Lover’s Winter, Volume 1: Longing

Howdy listeners and B-Soulers,

Hope everything has been well in your worlds. I’m trying something a little differently this time around by dropping a mixtape, devoted to warming you up for the rest of the holiday and the upcoming new year. This series is entitled “Lover’s Winter” and it’s strictly for the lovers out there. So, open your ears and immerse into total ecstasy.

Merry Christmas! Vol. 2 is coming up next…all old school music heads need to get onto this one and the ones that will follow! Good listening.


1. “Velas” – Quincy Jones
2. “Take All The Time You Need” – Roy Ayers Ubiquity
3. “All I Need Is You” – Switch
4. “Firefly” – The Temptations
5. “I’d Rather Be With You” – Terry Callier
6. “Wishful Thinking” – Patrice Rushen
7. “Can You Feel What I’m Saying?” – Minnie Riperton
8. “Turnin’ Me On” – Teena Marie
9. “Don’t Turn Around” – Black Ivory
10. “Cry Of A Dreamer” – The Sylvers
11. “‘Tis Your Kind Of Music” – Graham Central Station
12. “I Really Love You” – Roy Ayers Ubiquity
13. “Come My Way” – Rene & Angela
14. “Pay Back Is A Dog” – The Stylistics
15. “I Wish It Would Rain” – Mayer Hawthorne
16. “In The Rain” – The Dramatics
17. “Moist” – Janet Jackson
18. “You Move Me” – Cassandra Wilson

*Mixtape produced, curated, and mixed by Brandon Ousley*

Listen Here:


Special: Remembering Whitney Houston (1963-2012)

There has been a sense of disbelief and shock in the atmosphere since the evening of February 11, 2012. The news of the unfortunate passing of Whitney Houston was one to remember because it was so sudden. Her angelic spirit, anointed and earthshattering voice, and undeniable love to others proved to be enduring qualities to her life. In between the glamour and praise, there were the demons and trials that caused her eventful decline, as her reign as one of pop’s greatest voices nearly came to a close. In the 1980s and 1990s, she conquered and broke down barriers that were never crossed in the entertainment industry. From record-breaking singles and albums to top-grossing films, Whitney singlehandedly dominated the industry in her own right and influenced generations of new female talents to come. Her later years were filled with much turmoil and wounded hope as the vibrant and brilliant voice became shattered and the tabloids intensified with negativity. But, she tried to be resilient and strike it out on top again by staging a comeback. In the end, it proved to be way too overbearing for her to handle, even though her spirit remained intact.

I was one of those devoted individuals who was utterly shocked when hearing about Whitney’s passing on Saturday, Feburary 11, 2012. First of all, it was a weird weekend for me, as college assignments and daily personal chores had become stressing and overbearing. Secondly, the hype of the upcoming 54th Grammy Awards seemed to be so huge, with alot of talk about top-billing artists such as Adele, Kanye West, and The Foo Fighters sweeping honors during the ceremony. Friday night before her passing, I recall reading an article about Whitney at a pre-Grammys event, reporting her actions and presence. The photographs that were featured in the article displayed a different view of a woman who was embarking on a second transformation in life, after an entire decade of personal and professional struggles. Wearing disheveled all-black attire, sweaty and on the verge of being exhausted, Houston possessed a weary and confused spirit. What was even more alarming was the sliting of her wrist, which endlessly spurred out blood. I began to wonder if she had relapsed into the destructive lifestyle that brought her life and career to a halt or if she had too much of a festive time at the event.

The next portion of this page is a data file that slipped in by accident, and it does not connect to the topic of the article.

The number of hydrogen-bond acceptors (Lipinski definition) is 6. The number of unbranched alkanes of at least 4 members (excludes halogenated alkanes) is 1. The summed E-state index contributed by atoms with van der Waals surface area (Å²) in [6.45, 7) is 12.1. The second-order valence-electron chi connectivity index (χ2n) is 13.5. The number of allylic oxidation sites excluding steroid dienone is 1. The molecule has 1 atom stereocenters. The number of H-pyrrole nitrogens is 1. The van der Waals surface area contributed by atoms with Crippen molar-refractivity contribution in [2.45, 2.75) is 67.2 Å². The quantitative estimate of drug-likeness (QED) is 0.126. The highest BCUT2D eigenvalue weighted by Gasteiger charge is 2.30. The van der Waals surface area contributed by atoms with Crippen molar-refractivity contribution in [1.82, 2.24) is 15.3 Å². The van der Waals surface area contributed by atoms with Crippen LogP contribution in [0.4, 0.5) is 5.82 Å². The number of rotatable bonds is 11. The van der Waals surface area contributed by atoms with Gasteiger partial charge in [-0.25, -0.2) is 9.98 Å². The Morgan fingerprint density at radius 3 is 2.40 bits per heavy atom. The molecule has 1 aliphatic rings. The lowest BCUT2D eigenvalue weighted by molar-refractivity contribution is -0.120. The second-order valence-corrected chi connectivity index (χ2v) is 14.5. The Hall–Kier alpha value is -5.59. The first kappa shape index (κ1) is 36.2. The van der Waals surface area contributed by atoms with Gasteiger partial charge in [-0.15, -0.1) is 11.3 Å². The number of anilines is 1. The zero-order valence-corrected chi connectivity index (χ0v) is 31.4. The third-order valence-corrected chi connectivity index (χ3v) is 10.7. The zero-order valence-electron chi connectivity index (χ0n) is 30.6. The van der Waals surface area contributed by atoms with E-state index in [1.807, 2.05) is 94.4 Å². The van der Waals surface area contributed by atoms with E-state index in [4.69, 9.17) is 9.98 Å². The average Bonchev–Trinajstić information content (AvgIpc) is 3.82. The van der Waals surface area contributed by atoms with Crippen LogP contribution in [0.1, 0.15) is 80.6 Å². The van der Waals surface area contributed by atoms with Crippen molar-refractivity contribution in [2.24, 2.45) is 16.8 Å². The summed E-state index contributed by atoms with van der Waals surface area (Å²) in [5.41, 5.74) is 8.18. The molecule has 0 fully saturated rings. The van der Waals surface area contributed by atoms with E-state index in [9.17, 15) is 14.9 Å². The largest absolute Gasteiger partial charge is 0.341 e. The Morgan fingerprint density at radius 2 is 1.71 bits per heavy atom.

I had spent that entire night thinking about Whitney’s life and family. The photographs that I viewed were permanently ingrained into my conciousness as it was unlike any other thing I ever experienced about Whitney Houston. It was only the next night that I had saw a plethora of statuses on my Facebook wall declaring that she had passed. Being a hardcore music collector and enthusiast, I was stunned because it seemed that Houston’s rich musical output reflected the times and moments that not only introduced us into Houston’s life, but gave us an insight into how we should live our lives. Her music spoke to us on many levels.  


Even though she struggled with substance abuse, I always had this idea that Whitney was going to be one of those icons that would never depart from us so soon. Like another major icon, Michael Jackson, who died three years earlier too soon, her passing is a testimony to the ills of fame and the price of excess. But we must never forget her joy on Earth and the undeniable legacy that she left.


May her spirit remain vibrant and long live Whitney Elizabeth Houston (1963-2012).

Please leave your comments and celebrate the love and life of Whitney!